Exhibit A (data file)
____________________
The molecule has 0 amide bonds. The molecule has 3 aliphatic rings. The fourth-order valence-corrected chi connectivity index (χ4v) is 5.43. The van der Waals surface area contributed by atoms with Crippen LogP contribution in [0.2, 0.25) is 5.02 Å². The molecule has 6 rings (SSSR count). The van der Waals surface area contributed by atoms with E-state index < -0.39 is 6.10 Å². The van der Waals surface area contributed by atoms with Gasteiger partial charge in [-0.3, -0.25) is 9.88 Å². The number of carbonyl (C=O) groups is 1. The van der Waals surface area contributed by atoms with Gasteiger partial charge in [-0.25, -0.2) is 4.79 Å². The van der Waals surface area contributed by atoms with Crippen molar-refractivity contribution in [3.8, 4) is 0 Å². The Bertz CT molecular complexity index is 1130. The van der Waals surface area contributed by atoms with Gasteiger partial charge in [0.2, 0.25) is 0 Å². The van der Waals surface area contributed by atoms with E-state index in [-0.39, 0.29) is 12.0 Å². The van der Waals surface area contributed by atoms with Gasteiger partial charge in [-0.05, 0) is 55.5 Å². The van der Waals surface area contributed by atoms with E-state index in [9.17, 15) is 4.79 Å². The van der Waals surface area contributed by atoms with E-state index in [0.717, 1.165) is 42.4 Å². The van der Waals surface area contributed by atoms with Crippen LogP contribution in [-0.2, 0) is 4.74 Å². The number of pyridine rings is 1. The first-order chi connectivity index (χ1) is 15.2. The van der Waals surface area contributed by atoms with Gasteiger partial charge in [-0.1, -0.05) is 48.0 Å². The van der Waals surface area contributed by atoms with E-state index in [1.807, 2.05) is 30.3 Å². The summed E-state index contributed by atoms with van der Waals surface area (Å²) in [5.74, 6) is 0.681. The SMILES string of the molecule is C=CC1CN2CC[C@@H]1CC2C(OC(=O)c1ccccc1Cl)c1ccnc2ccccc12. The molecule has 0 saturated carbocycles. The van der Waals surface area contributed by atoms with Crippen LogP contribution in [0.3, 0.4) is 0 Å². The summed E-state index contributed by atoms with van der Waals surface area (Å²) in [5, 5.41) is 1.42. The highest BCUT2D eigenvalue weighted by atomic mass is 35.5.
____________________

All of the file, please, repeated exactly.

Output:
The molecule has 0 amide bonds. The molecule has 3 aliphatic rings. The fourth-order valence-corrected chi connectivity index (χ4v) is 5.43. The van der Waals surface area contributed by atoms with Crippen LogP contribution in [0.2, 0.25) is 5.02 Å². The molecule has 6 rings (SSSR count). The van der Waals surface area contributed by atoms with E-state index < -0.39 is 6.10 Å². The van der Waals surface area contributed by atoms with Gasteiger partial charge in [-0.3, -0.25) is 9.88 Å². The number of carbonyl (C=O) groups is 1. The van der Waals surface area contributed by atoms with Gasteiger partial charge in [-0.25, -0.2) is 4.79 Å². The van der Waals surface area contributed by atoms with Crippen molar-refractivity contribution in [3.8, 4) is 0 Å². The Bertz CT molecular complexity index is 1130. The van der Waals surface area contributed by atoms with Gasteiger partial charge in [0.2, 0.25) is 0 Å². The van der Waals surface area contributed by atoms with E-state index in [-0.39, 0.29) is 12.0 Å². The van der Waals surface area contributed by atoms with Gasteiger partial charge in [-0.05, 0) is 55.5 Å². The van der Waals surface area contributed by atoms with E-state index in [9.17, 15) is 4.79 Å². The van der Waals surface area contributed by atoms with E-state index in [0.717, 1.165) is 42.4 Å². The van der Waals surface area contributed by atoms with Crippen LogP contribution in [-0.2, 0) is 4.74 Å². The number of pyridine rings is 1. The first-order chi connectivity index (χ1) is 15.2. The van der Waals surface area contributed by atoms with Gasteiger partial charge in [-0.1, -0.05) is 48.0 Å². The van der Waals surface area contributed by atoms with E-state index in [1.807, 2.05) is 30.3 Å². The summed E-state index contributed by atoms with van der Waals surface area (Å²) in [5.74, 6) is 0.681. The SMILES string of the molecule is C=CC1CN2CC[C@@H]1CC2C(OC(=O)c1ccccc1Cl)c1ccnc2ccccc12. The molecule has 0 saturated carbocycles. The van der Waals surface area contributed by atoms with Crippen LogP contribution in [0.3, 0.4) is 0 Å². The summed E-state index contributed by atoms with van der Waals surface area (Å²) in [5, 5.41) is 1.42. The highest BCUT2D eigenvalue weighted by atomic mass is 35.5.